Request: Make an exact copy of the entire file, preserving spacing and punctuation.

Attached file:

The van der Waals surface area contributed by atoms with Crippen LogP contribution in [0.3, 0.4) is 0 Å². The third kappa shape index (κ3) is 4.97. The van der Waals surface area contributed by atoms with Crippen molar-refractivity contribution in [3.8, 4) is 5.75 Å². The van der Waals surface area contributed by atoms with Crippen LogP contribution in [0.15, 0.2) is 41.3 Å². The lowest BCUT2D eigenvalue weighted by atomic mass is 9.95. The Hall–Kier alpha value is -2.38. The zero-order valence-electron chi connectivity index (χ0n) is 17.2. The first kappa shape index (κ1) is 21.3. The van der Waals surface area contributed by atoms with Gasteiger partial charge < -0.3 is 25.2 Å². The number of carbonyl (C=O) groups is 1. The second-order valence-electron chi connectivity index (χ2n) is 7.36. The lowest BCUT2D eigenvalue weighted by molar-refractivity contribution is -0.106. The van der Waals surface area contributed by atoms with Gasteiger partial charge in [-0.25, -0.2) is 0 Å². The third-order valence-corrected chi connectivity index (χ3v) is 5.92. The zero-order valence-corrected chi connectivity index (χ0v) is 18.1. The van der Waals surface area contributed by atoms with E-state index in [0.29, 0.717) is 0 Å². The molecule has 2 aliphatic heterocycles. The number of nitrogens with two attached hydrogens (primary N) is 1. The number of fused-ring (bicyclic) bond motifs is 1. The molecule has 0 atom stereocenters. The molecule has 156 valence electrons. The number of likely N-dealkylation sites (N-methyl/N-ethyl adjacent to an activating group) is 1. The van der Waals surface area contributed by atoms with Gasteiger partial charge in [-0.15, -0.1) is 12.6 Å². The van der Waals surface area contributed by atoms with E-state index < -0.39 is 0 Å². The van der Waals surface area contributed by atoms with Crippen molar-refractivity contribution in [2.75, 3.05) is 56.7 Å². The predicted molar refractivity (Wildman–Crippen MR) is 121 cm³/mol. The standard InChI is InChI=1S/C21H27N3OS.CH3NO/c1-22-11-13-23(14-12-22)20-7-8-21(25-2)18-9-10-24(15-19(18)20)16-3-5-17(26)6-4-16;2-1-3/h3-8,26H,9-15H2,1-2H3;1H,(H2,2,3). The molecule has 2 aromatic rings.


The van der Waals surface area contributed by atoms with Crippen LogP contribution in [0.3, 0.4) is 0 Å². The third kappa shape index (κ3) is 4.97. The van der Waals surface area contributed by atoms with Crippen molar-refractivity contribution in [3.8, 4) is 5.75 Å². The van der Waals surface area contributed by atoms with Crippen LogP contribution in [0.15, 0.2) is 41.3 Å². The lowest BCUT2D eigenvalue weighted by atomic mass is 9.95. The Hall–Kier alpha value is -2.38. The zero-order valence-electron chi connectivity index (χ0n) is 17.2. The first kappa shape index (κ1) is 21.3. The van der Waals surface area contributed by atoms with Gasteiger partial charge < -0.3 is 25.2 Å². The number of carbonyl (C=O) groups is 1. The second-order valence-electron chi connectivity index (χ2n) is 7.36. The lowest BCUT2D eigenvalue weighted by molar-refractivity contribution is -0.106. The van der Waals surface area contributed by atoms with Gasteiger partial charge in [-0.25, -0.2) is 0 Å². The third-order valence-corrected chi connectivity index (χ3v) is 5.92. The zero-order valence-corrected chi connectivity index (χ0v) is 18.1. The van der Waals surface area contributed by atoms with E-state index in [0.29, 0.717) is 0 Å². The molecule has 2 aliphatic heterocycles. The number of nitrogens with two attached hydrogens (primary N) is 1. The number of fused-ring (bicyclic) bond motifs is 1. The molecule has 0 atom stereocenters. The molecule has 156 valence electrons. The number of likely N-dealkylation sites (N-methyl/N-ethyl adjacent to an activating group) is 1. The van der Waals surface area contributed by atoms with Gasteiger partial charge in [-0.15, -0.1) is 12.6 Å². The van der Waals surface area contributed by atoms with E-state index < -0.39 is 0 Å². The van der Waals surface area contributed by atoms with Crippen molar-refractivity contribution in [2.75, 3.05) is 56.7 Å². The predicted molar refractivity (Wildman–Crippen MR) is 121 cm³/mol. The standard InChI is InChI=1S/C21H27N3OS.CH3NO/c1-22-11-13-23(14-12-22)20-7-8-21(25-2)18-9-10-24(15-19(18)20)16-3-5-17(26)6-4-16;2-1-3/h3-8,26H,9-15H2,1-2H3;1H,(H2,2,3). The molecule has 2 aromatic rings.